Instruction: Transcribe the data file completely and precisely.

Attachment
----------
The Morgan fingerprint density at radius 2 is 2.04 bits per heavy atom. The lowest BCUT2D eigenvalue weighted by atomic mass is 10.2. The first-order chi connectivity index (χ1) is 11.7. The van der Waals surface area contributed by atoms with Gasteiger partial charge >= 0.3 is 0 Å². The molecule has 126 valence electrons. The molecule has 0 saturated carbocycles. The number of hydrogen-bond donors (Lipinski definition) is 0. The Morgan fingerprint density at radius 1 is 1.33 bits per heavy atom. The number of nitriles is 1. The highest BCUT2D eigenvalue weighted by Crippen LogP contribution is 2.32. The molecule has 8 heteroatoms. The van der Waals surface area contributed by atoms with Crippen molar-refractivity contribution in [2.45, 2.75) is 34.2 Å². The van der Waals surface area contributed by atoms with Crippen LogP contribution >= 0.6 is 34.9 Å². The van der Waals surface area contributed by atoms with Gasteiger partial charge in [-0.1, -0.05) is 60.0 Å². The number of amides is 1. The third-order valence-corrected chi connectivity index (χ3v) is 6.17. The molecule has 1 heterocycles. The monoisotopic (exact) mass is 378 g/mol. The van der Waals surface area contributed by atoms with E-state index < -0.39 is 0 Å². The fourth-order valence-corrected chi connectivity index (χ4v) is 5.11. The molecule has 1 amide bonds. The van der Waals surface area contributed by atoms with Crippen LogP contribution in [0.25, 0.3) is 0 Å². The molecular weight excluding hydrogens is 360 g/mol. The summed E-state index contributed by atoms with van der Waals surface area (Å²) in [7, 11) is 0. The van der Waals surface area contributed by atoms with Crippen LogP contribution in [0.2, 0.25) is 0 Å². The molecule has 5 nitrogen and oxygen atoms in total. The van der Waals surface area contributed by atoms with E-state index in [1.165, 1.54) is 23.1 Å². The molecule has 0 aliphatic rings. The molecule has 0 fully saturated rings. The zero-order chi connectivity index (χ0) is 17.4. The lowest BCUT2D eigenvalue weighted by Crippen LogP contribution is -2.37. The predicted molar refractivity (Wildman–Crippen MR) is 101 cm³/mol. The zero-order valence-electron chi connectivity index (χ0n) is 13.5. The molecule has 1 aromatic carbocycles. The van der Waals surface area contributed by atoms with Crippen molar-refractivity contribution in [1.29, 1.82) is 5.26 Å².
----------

The Morgan fingerprint density at radius 2 is 2.04 bits per heavy atom. The lowest BCUT2D eigenvalue weighted by atomic mass is 10.2. The first-order chi connectivity index (χ1) is 11.7. The van der Waals surface area contributed by atoms with Gasteiger partial charge >= 0.3 is 0 Å². The molecule has 126 valence electrons. The molecule has 0 saturated carbocycles. The number of hydrogen-bond donors (Lipinski definition) is 0. The Morgan fingerprint density at radius 1 is 1.33 bits per heavy atom. The number of nitriles is 1. The highest BCUT2D eigenvalue weighted by Crippen LogP contribution is 2.32. The molecule has 8 heteroatoms. The van der Waals surface area contributed by atoms with Crippen molar-refractivity contribution in [2.45, 2.75) is 34.2 Å². The van der Waals surface area contributed by atoms with Crippen LogP contribution >= 0.6 is 34.9 Å². The van der Waals surface area contributed by atoms with Gasteiger partial charge in [-0.1, -0.05) is 60.0 Å². The number of amides is 1. The third-order valence-corrected chi connectivity index (χ3v) is 6.17. The molecule has 1 heterocycles. The monoisotopic (exact) mass is 378 g/mol. The van der Waals surface area contributed by atoms with E-state index < -0.39 is 0 Å². The fourth-order valence-corrected chi connectivity index (χ4v) is 5.11. The molecule has 1 amide bonds. The van der Waals surface area contributed by atoms with Crippen LogP contribution in [0.25, 0.3) is 0 Å². The molecular weight excluding hydrogens is 360 g/mol. The summed E-state index contributed by atoms with van der Waals surface area (Å²) in [7, 11) is 0. The van der Waals surface area contributed by atoms with Crippen LogP contribution in [0.2, 0.25) is 0 Å². The molecule has 5 nitrogen and oxygen atoms in total. The van der Waals surface area contributed by atoms with E-state index in [1.165, 1.54) is 23.1 Å². The molecule has 0 aliphatic rings. The molecule has 0 fully saturated rings. The zero-order chi connectivity index (χ0) is 17.4. The lowest BCUT2D eigenvalue weighted by Crippen LogP contribution is -2.37. The predicted molar refractivity (Wildman–Crippen MR) is 101 cm³/mol. The zero-order valence-electron chi connectivity index (χ0n) is 13.5. The molecule has 1 aromatic carbocycles. The van der Waals surface area contributed by atoms with Crippen molar-refractivity contribution in [1.29, 1.82) is 5.26 Å².